Ultimately, customers have the right to know how much of their data is being stored and how it is used to make decisions and recommendations. Therefore, businesses can’t just deploy AI and leave it. They must be responsible at the time of deployment and accountable throughout its entire lifecycle. There is a constant need for organisations to make sure they’re really tuned to what is happening, why it’s happening and the impact of the algorithm’s outcomes have on people. Additionally, they need to make sure they aren’t inadvertently introducing new biases. The message is clear: don’t ignore data as it could lead to serious repercussions.
Reassurance with GDPR
GDPR appears to create a large hurdle for AI implementation, but it’s also an opportunity to ensure that AI is maximising the privacy of the individuals involved. More data means not just collecting it in more places but holding it for longer periods of time. However, GDPR conditions state that data is not to be held longer than needed for its identified purpose.
GDPR will eventually build public trust for AI if it’s embraced by companies that process data. Transparent use of AI, with a focus on privacy and security, will make it much more palatable to the general public that has become cautious of data breaches and AI. Data privacy regulations continue to evolve, but GDPR is here to stay and will be key to regulate AI for a long time to come.
The advent of AI and its maturity is a great opportunity for legal teams to consider AI from both a legal and an ethical standpoint. The goal of organisations should be to define best practices and create industry-leading standards. Once those standards are in place, its important businesses adhere to them.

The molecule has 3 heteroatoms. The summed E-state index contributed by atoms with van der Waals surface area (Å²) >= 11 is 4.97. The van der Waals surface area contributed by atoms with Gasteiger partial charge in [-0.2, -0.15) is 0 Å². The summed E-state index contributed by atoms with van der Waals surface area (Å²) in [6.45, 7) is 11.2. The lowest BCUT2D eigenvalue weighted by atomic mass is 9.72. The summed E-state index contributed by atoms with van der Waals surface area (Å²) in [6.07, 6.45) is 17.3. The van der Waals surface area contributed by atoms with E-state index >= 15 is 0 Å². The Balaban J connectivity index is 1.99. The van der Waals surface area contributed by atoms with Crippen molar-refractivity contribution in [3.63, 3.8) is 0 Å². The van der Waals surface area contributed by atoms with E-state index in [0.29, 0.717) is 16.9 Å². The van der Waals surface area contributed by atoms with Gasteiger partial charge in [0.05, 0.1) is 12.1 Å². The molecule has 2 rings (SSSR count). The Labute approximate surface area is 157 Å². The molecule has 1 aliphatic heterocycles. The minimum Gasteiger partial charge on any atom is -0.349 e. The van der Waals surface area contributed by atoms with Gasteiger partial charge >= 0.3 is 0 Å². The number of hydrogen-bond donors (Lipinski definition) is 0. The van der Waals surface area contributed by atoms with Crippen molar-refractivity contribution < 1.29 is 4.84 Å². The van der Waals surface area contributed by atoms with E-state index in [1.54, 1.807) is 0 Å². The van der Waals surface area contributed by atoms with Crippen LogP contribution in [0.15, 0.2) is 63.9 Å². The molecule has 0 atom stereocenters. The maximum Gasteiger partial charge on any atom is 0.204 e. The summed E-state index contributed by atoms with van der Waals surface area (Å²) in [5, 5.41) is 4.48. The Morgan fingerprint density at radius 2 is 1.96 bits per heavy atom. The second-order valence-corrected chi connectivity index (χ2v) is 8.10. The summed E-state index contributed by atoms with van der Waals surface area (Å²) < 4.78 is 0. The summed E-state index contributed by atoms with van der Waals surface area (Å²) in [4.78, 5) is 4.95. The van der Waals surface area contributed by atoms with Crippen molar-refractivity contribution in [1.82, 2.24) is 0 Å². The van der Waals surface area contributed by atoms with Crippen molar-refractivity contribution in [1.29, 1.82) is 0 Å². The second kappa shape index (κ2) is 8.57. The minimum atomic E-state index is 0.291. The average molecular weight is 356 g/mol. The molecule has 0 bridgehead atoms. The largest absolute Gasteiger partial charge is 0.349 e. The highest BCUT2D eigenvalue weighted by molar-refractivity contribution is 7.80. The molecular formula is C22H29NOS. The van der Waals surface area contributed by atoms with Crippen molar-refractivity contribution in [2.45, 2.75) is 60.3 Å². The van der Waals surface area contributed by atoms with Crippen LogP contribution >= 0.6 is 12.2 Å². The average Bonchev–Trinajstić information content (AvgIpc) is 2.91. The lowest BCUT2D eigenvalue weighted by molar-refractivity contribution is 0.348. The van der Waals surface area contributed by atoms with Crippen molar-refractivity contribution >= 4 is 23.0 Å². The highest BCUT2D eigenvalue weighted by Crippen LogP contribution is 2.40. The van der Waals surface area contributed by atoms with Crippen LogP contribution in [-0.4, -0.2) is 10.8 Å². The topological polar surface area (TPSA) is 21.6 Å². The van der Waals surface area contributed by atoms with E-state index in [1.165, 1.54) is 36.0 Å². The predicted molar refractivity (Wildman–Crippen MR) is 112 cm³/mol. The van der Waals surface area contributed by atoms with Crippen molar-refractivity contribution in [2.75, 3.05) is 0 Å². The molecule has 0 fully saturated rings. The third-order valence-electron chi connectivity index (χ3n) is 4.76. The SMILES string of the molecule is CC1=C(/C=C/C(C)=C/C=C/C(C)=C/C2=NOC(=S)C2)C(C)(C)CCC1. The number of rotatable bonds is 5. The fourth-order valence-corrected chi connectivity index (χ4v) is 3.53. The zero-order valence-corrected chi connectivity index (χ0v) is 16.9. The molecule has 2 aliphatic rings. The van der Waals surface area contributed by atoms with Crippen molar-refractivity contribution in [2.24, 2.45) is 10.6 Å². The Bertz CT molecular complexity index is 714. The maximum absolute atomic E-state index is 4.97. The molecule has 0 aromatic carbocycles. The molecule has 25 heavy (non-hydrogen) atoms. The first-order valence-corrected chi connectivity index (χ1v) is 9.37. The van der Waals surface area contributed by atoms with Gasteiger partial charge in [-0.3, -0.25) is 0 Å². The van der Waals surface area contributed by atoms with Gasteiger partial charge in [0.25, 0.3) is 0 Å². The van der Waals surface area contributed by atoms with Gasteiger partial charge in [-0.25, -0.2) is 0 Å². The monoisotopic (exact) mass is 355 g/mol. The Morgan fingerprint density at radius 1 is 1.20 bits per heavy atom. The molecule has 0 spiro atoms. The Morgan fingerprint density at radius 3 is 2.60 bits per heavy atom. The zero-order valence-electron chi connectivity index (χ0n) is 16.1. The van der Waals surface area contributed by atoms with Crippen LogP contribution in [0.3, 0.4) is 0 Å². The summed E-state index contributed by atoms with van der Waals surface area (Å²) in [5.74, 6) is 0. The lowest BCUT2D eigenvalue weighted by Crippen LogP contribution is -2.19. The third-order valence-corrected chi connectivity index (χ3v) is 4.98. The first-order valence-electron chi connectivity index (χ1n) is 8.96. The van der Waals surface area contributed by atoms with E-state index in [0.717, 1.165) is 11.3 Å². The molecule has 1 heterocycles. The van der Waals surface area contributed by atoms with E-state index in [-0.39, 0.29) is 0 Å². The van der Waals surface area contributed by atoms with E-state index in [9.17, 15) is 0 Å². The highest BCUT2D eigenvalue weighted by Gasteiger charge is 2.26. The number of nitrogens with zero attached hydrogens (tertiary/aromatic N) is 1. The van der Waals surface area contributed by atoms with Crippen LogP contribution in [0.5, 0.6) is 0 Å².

Government regulations will also go further into enforcing explainable and transparent AI. GDPR already mandates a “right to explanation” for all high-stakes automated decisions. This is one of the first legal steps toward a more ethical AI. However, organisations can’t rest on their laurels. They should take the lead and implement what they consider to be industry best practice, rather than just waiting for legislation to drive action. Prefectly compliant can be the enemy of the good, to paraphrase Voltaire.
With AI potential comes responsibility
This is only the beginning of what AI can do. However, with this potential comes immense responsibility for businesses to use AI in the most ethical and unbiased ways possible. Fortunately, our economies are progressively adapting to AI through partnerships and regulations to ensure a sound and ethical deployment and use of AI powered applications. It’s essential, however, that brands using AI engage with the broader debate and help to frame how these topics should be tackled across regulation and rules, to build customer trust in the technology.
Only by taking every stakeholder, internal and external along for the journey can we build and create a trustworthy experience with AI.